Enter your mobile number or email address below and we'll send you a link to download the free Kindle App. Then you can start reading Kindle books on your smartphone, tablet, or computer - no Kindle device required.
To get the free app, enter your mobile phone number.
Spider-Man: The Death of Gwen Stacy Paperback – April, 1999
Customers who bought this item also bought
What other items do customers buy after viewing this item?
Browse award-winning titles. See more
If you are a seller for this product, would you like to suggest updates through seller support?
Top Customer Reviews
The key thing to remember when you get to the next pair of stories is that Stan Lee is no longer writing the book and therefore killing off Peter's girl friend was not his idea: (4) "Amazing Spider-Man" #112, "The Night Gwen Stacy Died," Story by Gerry Conway, Art by Gil Kane and John Romita, Sr.; and (5) "Amazing Spider-Man" #113 "The Goblin's Last Round," Story by Gerry Conway, Art by Gil Kane and John Romita, Sr. Of course, the title of that first issue does not appear until the final page, since it obviously gives the game away, but just as clearly that is not a problem for this trade paperback collection. I think Conway did away with Gwen because Peter was getting pretty close to actually being happy and Spider-Man needed to get back to the oppressive sense of guilt that drives him because of the death of a loved one. Now, in addition to Uncle Ben, there is Gwen (Spider-Man was much more responsible for Gwen's death than that of Captain Stacy). Little would we know that the end of this story, where Mary Jane Watson stays with Peter to comfort him after Gwen's death, that this would end up being the start of something special.
What you might ask??? PLENTY...
. How Gwen Stacy fell to her death forever shattering the world of Peter Parker, Spider-Man. The five chaptered story can be divided in two parts. The first three chapters, written by Spidey co-creator, Stan Lee, paved the ground for the upcoming epic events and battle. In that part Lee ditches the long-established comics code (which is just what Marvel has done now), in order to bring out a great story about the effects of drugs and what people thought of them at the time. His take on that problem showed how comics could also be utilized for the benefit of the public, just like any other media form, which is a pioneering step in such a direction. Later themes dealt in other comics would come about AIDS and abortion.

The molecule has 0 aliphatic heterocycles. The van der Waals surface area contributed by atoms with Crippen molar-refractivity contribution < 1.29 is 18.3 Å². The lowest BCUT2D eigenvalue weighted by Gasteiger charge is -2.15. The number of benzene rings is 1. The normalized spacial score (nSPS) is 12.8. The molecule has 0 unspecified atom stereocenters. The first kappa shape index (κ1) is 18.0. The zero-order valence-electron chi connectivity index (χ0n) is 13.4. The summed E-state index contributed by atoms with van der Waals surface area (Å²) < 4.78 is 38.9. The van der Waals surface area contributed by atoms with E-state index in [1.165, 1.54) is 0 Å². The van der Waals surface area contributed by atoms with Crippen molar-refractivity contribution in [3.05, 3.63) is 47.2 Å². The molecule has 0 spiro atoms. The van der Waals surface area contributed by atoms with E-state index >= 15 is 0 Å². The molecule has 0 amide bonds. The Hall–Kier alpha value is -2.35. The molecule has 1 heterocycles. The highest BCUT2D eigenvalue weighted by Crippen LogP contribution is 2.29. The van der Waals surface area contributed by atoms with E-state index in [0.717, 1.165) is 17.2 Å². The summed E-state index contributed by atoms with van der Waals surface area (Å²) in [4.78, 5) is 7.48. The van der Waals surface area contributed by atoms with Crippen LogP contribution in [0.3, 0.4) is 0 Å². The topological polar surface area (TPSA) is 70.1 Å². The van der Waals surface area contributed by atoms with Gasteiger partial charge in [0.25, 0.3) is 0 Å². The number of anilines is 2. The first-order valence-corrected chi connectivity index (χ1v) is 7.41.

The Green Goblin, Spidey's greatest foe, and the one he'll be facing in next summer's movie, knows Spidey's secret identity. With every move he taunts the webslinger and clearly provoked him on every move. Terrorizing him and his family. The deranged Goblin is not swayed until he confronts the addiction of his only son, Harry. Throughout, Peter is in dismay over the disappearance of his first love, Gwen, which has skipped town after the death of her police captain father, blaming Spidey as the cause of it all. The first part ends ith Gwen's coming back into Peter's arms and all is well.
Peter gets sent away on a NEWS mission for the newspaper he works in, this time, him leaving the love of his life behind. That hiatus is not expressed in the TPB and the reader is brought back to NY as Peter arrives. Nothing has changed. Harry is still a drug addict, finally diagnosed with full blown schizophrenia. Norman Osborn, Harry's father and the Green Goblin, is hellbent on seeking revenge on Spidey. He does that with the only way he thinks possible, by kidnapping the love of his life. That's when the story is set through and breaks out as being one of the greatest ever told. You know,s he'll die in the end, but the pages succeed in showing you how much she meant to Peter. The memories that flood in as images and words in his mind create such a collage of some of the beautifully written lines ever found in comics. This was a story of substance. A story from the heart. A story seldom portrayed in today's comics.
You feel Peter's pain and you truly feel the tragedy that befalls him. The ending of the story takes on the form of how Peter appreciates MJ, hwo later becomes his wife. It was during that moment of death and sorrow, that a stronger love was born. The epilogue in the end, drawn by legendary artist John Romita Sr., brings the past to the present, in a wonderful story that sums things and finds closure. The TPB as a whole may not necessary make you cry, but you will definitely feel the heart ache and anguish of, perhaps, one of the most enduring comic charcaters of all time. Peter Parker: Spider-Man.